The Groundsman

June 2012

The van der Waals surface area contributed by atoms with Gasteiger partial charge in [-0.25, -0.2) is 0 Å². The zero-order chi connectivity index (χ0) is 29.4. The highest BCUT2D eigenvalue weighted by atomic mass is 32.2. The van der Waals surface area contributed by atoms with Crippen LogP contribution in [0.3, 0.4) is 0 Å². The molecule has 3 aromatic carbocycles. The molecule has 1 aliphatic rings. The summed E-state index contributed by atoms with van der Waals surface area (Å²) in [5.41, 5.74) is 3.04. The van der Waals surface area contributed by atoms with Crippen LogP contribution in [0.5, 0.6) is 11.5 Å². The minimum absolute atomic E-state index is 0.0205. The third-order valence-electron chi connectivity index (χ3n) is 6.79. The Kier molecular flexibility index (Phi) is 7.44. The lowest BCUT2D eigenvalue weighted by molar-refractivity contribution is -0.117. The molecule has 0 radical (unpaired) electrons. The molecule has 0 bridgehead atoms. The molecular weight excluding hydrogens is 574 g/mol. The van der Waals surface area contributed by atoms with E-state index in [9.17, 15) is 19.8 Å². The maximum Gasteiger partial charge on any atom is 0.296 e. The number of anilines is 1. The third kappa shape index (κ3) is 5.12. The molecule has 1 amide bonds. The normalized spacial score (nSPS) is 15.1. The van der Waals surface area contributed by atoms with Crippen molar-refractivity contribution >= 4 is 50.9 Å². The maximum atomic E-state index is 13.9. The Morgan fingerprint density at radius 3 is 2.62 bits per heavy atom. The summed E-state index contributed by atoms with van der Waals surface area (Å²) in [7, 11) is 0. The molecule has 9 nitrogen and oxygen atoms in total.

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the Groundsman June 2012 FEATURE 17 So, how were these savings achieved? The Energy Plan has been implemented through a number of approaches (see panel item, page 14) and in particular through the installation of a total of 51 Solar PV panels. Costing £50, 000 and funded 50/50 by grants from the Low Carbon Building Fund and the Big Lottery Sustainability Fund, these were installed on the club's south-facing roof in August 2009, initially, as an energy saving measure for club use (to heat water for the showers, kitchen and toilets). There was, however, also the added benefit of payment at the rate of 9p/kWh for electricity generated through the Government scheme of Renewable Obligation Certificates (ROCs) and, from March 2010, the Government introduced the Feed-in Tariff to encourage the micro-generation of electricity from renewable sources. During the following year, the solar panels generated 8,375 kWh of electricity, resulting in a direct payment of £3,149. Given that the total use of electricity during the same period was 24,946 kWh at a future average rate of 12p/kWh = £2,993, the club is currently in a position where the total electricity bill is self-funding. The club also looked at its water usage. After 25 years of dispute with North West Water and subsequently with United Utilities over incorrect billing, there has been a significant and long overdue change of procedure which has led to an improved position for the club. That said, since the club depends on outside lets to maintain an income stream – around £15,000 per annum from these, combined with circa £5,000 annual subscriptions, £5,000 per year from allowing Vodafone to position a mast on the property, plus income from sponsorship - more functions/usage leads to greater use of the toilets and kitchen, and therefore the use of more water for washing and cleaning. Measures taken so far to address excessive water usage include the removal of automatic flushing systems to urinals (replaced by tap) and the use of push-taps on all hand basins. For the future, the plan is to install a rainwater harvesting system and to use recycled water on grounds maintenance (the cricket square and tennis courts). Dry waste management - general waste produced by visitors, plus bottles and cardboard and paper produced by the bar – was also addressed, and by changing the way and frequency of waste collections (ie using separate bins for general, glass and card/paper) disposal costs have been reduced and the volume of waste disposed to landfill has been halved. The green waste produced by the cricket ground is disposed around the ground; the compost is left to decompose then fed back into the surrounding ground. Today, the club is adamant that the aims of the Environment Plan and Policy Document remain. The position since the start of the The 2011 IOG Industry Award for Environmental Project of the Year was sponsored by Ransomes Jacobsen, www.ransomesjacobsen.co.uk, and the submission by Ashton on Mersey Cricket and Tennis Club was supported by the English & Wales Cricket Board – indeed, the ECB is using the club's achievements as an example in energy management, cost saving and long term sustainability via its website: Andrew Roscoe (right) and John Watling collect their IOG Award from Gina Putnam of category sponsor, Ransomes Jacobsen http://www.ecb.co.uk/development/fa cilities-funding/sustainable- clubs/energy,2636,BP.html and www.ecb.co.uk/sustainableclubs five-year plan is completely altered, but it knows that further savings can be made by continued careful management of energy use within the building and by ongoing investment in low energy technology, as well as by an increase in energy produced from renewable sources – hence the current investigations into funding for the installation of ground source heat pumps for general heating. "There are few clubs within sport that are demonstrating the way to reduce energy use," says John. "Here at Ashton on Mersey Cricket and Tennis Club we aim to be a national and local leader in energy and environmental management, providing an example not only to other sporting clubs but also to visitors. "In addition," he concludes, "another important aspect of the project was the need to educate club members about the energy they use while at the club. Natural resources are finite and to continue to enjoy the benefits of energy into the future we have to educate young people on how to reduce energy use and give guidance on renewable energy production. We have a large number of junior members aged between 6 and 18, and by seeing the energy use reduction processes in action we hope it will encourage them to continue the tradition and to build on what we have done."

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